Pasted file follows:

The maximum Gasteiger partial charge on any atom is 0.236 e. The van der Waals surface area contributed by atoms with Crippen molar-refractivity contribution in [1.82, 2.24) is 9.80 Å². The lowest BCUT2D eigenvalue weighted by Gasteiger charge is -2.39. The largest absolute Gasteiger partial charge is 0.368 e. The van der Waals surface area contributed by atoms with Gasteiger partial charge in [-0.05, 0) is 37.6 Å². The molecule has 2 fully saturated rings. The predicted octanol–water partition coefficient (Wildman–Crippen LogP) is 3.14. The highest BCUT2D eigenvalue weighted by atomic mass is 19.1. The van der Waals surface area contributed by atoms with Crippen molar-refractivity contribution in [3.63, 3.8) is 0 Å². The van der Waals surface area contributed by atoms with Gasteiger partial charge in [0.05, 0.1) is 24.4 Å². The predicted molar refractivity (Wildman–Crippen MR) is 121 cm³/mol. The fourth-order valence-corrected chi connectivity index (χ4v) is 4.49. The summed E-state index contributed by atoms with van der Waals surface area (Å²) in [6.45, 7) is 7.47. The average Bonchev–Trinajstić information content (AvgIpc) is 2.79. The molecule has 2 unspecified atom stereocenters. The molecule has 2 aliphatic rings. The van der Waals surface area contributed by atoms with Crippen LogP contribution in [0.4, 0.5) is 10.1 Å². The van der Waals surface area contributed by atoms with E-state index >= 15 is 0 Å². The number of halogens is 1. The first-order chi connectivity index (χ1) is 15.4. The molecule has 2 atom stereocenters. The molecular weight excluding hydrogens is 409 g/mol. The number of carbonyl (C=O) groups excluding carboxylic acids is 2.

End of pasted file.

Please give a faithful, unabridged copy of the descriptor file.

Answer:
The maximum Gasteiger partial charge on any atom is 0.236 e. The van der Waals surface area contributed by atoms with Crippen molar-refractivity contribution in [1.82, 2.24) is 9.80 Å². The lowest BCUT2D eigenvalue weighted by Gasteiger charge is -2.39. The largest absolute Gasteiger partial charge is 0.368 e. The van der Waals surface area contributed by atoms with Gasteiger partial charge in [-0.05, 0) is 37.6 Å². The molecule has 2 fully saturated rings. The predicted octanol–water partition coefficient (Wildman–Crippen LogP) is 3.14. The highest BCUT2D eigenvalue weighted by atomic mass is 19.1. The van der Waals surface area contributed by atoms with Crippen molar-refractivity contribution in [3.63, 3.8) is 0 Å². The van der Waals surface area contributed by atoms with Gasteiger partial charge in [0.05, 0.1) is 24.4 Å². The predicted molar refractivity (Wildman–Crippen MR) is 121 cm³/mol. The fourth-order valence-corrected chi connectivity index (χ4v) is 4.49. The summed E-state index contributed by atoms with van der Waals surface area (Å²) in [6.45, 7) is 7.47. The average Bonchev–Trinajstić information content (AvgIpc) is 2.79. The molecule has 2 unspecified atom stereocenters. The molecule has 2 aliphatic rings. The van der Waals surface area contributed by atoms with Crippen LogP contribution in [0.4, 0.5) is 10.1 Å². The van der Waals surface area contributed by atoms with E-state index >= 15 is 0 Å². The number of halogens is 1. The first-order chi connectivity index (χ1) is 15.4. The molecule has 2 atom stereocenters. The molecular weight excluding hydrogens is 409 g/mol. The number of carbonyl (C=O) groups excluding carboxylic acids is 2.